We were seeing the big boxes—the Home Depots and the Lowes and all of those—basically going out of inventory of carpet. The Home Depots and Lowes don’t buy rolls of carpet; they buy pieces of carpet. They are a massive distributor of pieces of carpet. They don’t put the money in inventory. So it took a different type of mill. You can’t go in and say I’m going to sell a thousand rolls and I have the cheapest price. We have a little of that still—some people that stock carpet. But most people right now, with the multiple choices they have, want to know they can get a piece of carpet on time, cut order, that’s high quality. So your reputation goes a long way. Now I have to admit that Shaw was considered the best manufacturer in the business, and they still have a very high reputation in manufacturing.

I have a piece of carpet in my hand from Shaw and one from Engineered Floors. Is yours just as good?
Better. It’s better because we are solution dyeing ours. They still are piece dyeing 80% of theirs. So it was a step change in the way we’re manufacturing.

Anything else in the process that makes a piece of carpet from Engineered Floors better?
The difference is in how you go about styling a piece of carpet. Ten years ago, seven years ago, 80%-90% of your better carpets would probably be a solid color. Now your better carpets have some type of subtle tones to them. So 80% of the carpet we make right now is not solid color.

You’re still focusing on selling the neutrals. I don’t see blues or reds all over the place.
The reds and blues never did sell, except if you moved up the Eastern coast a little bit. It was a great ploy of DuPont—let’s make 50 colors of Stainmaster and we could have as much as 5% of our total dollars in samples—and the way we would change the color standards over short and long periods of time. Then we finally understood grays and tones of grays were 90% of the carpet being sold, and the accent colors we were cutting up as rugs after we made the first roll.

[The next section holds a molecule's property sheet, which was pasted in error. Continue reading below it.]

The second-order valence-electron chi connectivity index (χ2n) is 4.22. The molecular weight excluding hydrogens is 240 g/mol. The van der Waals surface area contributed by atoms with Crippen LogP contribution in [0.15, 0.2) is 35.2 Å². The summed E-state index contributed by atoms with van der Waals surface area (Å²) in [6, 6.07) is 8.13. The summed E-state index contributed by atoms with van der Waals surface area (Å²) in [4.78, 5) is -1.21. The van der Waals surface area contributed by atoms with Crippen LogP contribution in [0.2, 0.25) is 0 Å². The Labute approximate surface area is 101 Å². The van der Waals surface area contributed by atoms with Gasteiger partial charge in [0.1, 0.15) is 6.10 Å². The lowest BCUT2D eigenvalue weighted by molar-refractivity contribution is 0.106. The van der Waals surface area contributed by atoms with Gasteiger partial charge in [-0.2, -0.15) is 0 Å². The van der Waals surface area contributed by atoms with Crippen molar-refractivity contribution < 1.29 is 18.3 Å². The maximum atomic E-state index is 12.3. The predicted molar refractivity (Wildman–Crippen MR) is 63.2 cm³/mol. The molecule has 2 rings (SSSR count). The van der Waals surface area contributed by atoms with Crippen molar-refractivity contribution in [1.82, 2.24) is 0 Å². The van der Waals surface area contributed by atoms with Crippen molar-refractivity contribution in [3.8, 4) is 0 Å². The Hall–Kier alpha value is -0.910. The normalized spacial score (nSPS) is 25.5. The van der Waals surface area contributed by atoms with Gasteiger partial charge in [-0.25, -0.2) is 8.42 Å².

So you make what sells?
The answer is if they started demanding gold we’ll make gold. But are we going to try to convince them that gold will be the color of the year? No.

How has the consumer changed in the last 30 years?
I think back then a lot of the carpet we were making was for starter homes and then the upgrades. I think more permanency in homes means they’re buying better carpets. They’re not buying the FHAs. We’re selling better pieces of goods, and then you have the patterns.

So that’s how you respond? Better goods, patterns?
If we take a product out and the product doesn’t sell, we better change the product or change the consumer. I don’t think we’ve changed that much. What’s changed is everything we talk about is LVT, and what’s the first thing you do with LVT? Put a rug over it. We put carpet over our vinyl, not vinyl over our carpet. The rug business has gotten to be an important business.

Is there anything you learned in your past life, your time at Shaw, that makes Engineered Floors a better company?
I started Shaw in 1959, so if I haven’t learned something in 70 years… The biggest thing I think that’s an advantage is you either have a good or bad reputation as a businessman, and honesty plays a big part of that. And if you treat people right then they normally treat you right.

Are you the least bit surprised at how fast this company has grown?
Probably a little bit, but we knew 20 years ago there was a better way to make a tufted piece of carpet. Back then we were more or less being dictated to. “We’re going to sell you a white yarn and you’re going to color that white yarn in the best way.” So you had to have the ability to make your own yarn before you could make the step change in how you were making carpet.